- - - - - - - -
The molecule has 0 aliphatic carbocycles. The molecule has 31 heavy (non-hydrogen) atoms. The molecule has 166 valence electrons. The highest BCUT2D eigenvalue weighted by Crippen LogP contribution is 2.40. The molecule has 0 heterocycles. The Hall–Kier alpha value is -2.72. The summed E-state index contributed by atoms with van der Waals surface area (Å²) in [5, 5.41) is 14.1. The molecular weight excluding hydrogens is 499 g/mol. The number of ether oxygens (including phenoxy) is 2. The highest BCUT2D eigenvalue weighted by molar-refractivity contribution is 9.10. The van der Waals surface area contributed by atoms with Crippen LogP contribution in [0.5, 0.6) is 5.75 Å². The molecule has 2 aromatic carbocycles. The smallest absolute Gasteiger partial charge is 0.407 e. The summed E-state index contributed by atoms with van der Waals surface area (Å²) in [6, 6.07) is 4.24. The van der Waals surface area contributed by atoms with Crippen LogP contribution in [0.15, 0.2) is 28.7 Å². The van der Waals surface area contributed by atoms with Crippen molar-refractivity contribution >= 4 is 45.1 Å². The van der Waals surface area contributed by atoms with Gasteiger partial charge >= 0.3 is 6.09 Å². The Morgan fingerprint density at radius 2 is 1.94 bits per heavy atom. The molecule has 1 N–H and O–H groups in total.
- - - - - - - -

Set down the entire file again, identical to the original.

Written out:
The molecule has 0 aliphatic carbocycles. The molecule has 31 heavy (non-hydrogen) atoms. The molecule has 166 valence electrons. The highest BCUT2D eigenvalue weighted by Crippen LogP contribution is 2.40. The molecule has 0 heterocycles. The Hall–Kier alpha value is -2.72. The summed E-state index contributed by atoms with van der Waals surface area (Å²) in [5, 5.41) is 14.1. The molecular weight excluding hydrogens is 499 g/mol. The number of ether oxygens (including phenoxy) is 2. The highest BCUT2D eigenvalue weighted by molar-refractivity contribution is 9.10. The van der Waals surface area contributed by atoms with Crippen LogP contribution in [0.5, 0.6) is 5.75 Å². The molecule has 2 aromatic carbocycles. The smallest absolute Gasteiger partial charge is 0.407 e. The summed E-state index contributed by atoms with van der Waals surface area (Å²) in [6, 6.07) is 4.24. The van der Waals surface area contributed by atoms with Crippen LogP contribution in [0.15, 0.2) is 28.7 Å². The van der Waals surface area contributed by atoms with Crippen molar-refractivity contribution >= 4 is 45.1 Å². The van der Waals surface area contributed by atoms with Gasteiger partial charge >= 0.3 is 6.09 Å². The Morgan fingerprint density at radius 2 is 1.94 bits per heavy atom. The molecule has 1 N–H and O–H groups in total.